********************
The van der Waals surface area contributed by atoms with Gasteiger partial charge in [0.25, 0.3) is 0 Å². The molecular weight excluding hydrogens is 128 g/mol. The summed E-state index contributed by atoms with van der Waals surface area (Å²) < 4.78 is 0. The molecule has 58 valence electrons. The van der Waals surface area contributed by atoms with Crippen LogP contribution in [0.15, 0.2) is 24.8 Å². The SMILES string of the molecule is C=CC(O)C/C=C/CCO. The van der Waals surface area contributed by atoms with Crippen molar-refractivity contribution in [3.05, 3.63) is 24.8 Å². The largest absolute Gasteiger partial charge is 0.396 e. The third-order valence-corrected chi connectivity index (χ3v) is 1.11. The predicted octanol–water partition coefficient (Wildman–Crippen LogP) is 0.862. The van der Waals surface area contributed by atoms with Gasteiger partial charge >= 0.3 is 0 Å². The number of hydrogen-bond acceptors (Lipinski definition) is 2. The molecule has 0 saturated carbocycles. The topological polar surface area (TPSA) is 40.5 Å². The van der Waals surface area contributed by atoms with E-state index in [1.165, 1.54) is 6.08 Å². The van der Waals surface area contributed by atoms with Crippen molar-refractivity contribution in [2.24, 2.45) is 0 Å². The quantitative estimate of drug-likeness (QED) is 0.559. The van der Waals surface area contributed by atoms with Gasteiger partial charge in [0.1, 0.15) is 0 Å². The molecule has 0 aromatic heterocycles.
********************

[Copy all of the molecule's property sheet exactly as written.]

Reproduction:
The van der Waals surface area contributed by atoms with Gasteiger partial charge in [0.25, 0.3) is 0 Å². The molecular weight excluding hydrogens is 128 g/mol. The summed E-state index contributed by atoms with van der Waals surface area (Å²) < 4.78 is 0. The molecule has 58 valence electrons. The van der Waals surface area contributed by atoms with Crippen LogP contribution in [0.15, 0.2) is 24.8 Å². The SMILES string of the molecule is C=CC(O)C/C=C/CCO. The van der Waals surface area contributed by atoms with Crippen molar-refractivity contribution in [3.05, 3.63) is 24.8 Å². The largest absolute Gasteiger partial charge is 0.396 e. The third-order valence-corrected chi connectivity index (χ3v) is 1.11. The predicted octanol–water partition coefficient (Wildman–Crippen LogP) is 0.862. The van der Waals surface area contributed by atoms with Gasteiger partial charge >= 0.3 is 0 Å². The number of hydrogen-bond acceptors (Lipinski definition) is 2. The molecule has 0 saturated carbocycles. The topological polar surface area (TPSA) is 40.5 Å². The van der Waals surface area contributed by atoms with E-state index in [1.165, 1.54) is 6.08 Å². The van der Waals surface area contributed by atoms with Crippen molar-refractivity contribution in [2.24, 2.45) is 0 Å². The quantitative estimate of drug-likeness (QED) is 0.559. The van der Waals surface area contributed by atoms with Gasteiger partial charge in [0.1, 0.15) is 0 Å². The molecule has 0 aromatic heterocycles.